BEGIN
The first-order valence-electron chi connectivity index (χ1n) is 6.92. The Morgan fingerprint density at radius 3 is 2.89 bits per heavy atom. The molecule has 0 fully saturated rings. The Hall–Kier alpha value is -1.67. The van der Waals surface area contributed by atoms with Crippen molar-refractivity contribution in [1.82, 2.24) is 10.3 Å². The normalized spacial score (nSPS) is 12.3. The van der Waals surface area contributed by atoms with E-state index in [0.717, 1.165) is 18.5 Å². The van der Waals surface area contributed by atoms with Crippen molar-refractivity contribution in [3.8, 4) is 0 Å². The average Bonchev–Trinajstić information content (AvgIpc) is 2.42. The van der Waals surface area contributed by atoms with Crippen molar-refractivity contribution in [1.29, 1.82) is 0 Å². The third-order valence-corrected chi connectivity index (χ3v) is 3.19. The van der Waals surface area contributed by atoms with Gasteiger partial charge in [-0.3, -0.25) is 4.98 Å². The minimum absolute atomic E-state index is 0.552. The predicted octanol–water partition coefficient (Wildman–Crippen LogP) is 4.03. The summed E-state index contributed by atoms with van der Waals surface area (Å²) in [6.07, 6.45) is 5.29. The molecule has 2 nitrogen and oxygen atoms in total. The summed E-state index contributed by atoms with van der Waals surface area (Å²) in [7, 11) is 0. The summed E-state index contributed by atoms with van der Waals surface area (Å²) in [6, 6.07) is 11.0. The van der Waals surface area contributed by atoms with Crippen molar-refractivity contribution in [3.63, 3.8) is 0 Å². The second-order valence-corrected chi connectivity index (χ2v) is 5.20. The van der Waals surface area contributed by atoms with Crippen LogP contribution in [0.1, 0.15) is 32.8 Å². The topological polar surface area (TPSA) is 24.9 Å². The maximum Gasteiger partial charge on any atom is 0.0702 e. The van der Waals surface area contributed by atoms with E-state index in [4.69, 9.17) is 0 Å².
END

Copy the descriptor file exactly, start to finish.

The first-order valence-electron chi connectivity index (χ1n) is 6.92. The Morgan fingerprint density at radius 3 is 2.89 bits per heavy atom. The molecule has 0 fully saturated rings. The Hall–Kier alpha value is -1.67. The van der Waals surface area contributed by atoms with Crippen molar-refractivity contribution in [1.82, 2.24) is 10.3 Å². The normalized spacial score (nSPS) is 12.3. The van der Waals surface area contributed by atoms with E-state index in [0.717, 1.165) is 18.5 Å². The van der Waals surface area contributed by atoms with Crippen molar-refractivity contribution in [3.8, 4) is 0 Å². The average Bonchev–Trinajstić information content (AvgIpc) is 2.42. The van der Waals surface area contributed by atoms with Crippen molar-refractivity contribution in [1.29, 1.82) is 0 Å². The third-order valence-corrected chi connectivity index (χ3v) is 3.19. The van der Waals surface area contributed by atoms with Gasteiger partial charge in [-0.3, -0.25) is 4.98 Å². The minimum absolute atomic E-state index is 0.552. The predicted octanol–water partition coefficient (Wildman–Crippen LogP) is 4.03. The summed E-state index contributed by atoms with van der Waals surface area (Å²) in [6.07, 6.45) is 5.29. The molecule has 2 nitrogen and oxygen atoms in total. The summed E-state index contributed by atoms with van der Waals surface area (Å²) in [7, 11) is 0. The summed E-state index contributed by atoms with van der Waals surface area (Å²) in [6, 6.07) is 11.0. The van der Waals surface area contributed by atoms with Crippen molar-refractivity contribution in [3.63, 3.8) is 0 Å². The second-order valence-corrected chi connectivity index (χ2v) is 5.20. The van der Waals surface area contributed by atoms with Crippen LogP contribution in [0.1, 0.15) is 32.8 Å². The topological polar surface area (TPSA) is 24.9 Å². The maximum Gasteiger partial charge on any atom is 0.0702 e. The van der Waals surface area contributed by atoms with E-state index in [4.69, 9.17) is 0 Å².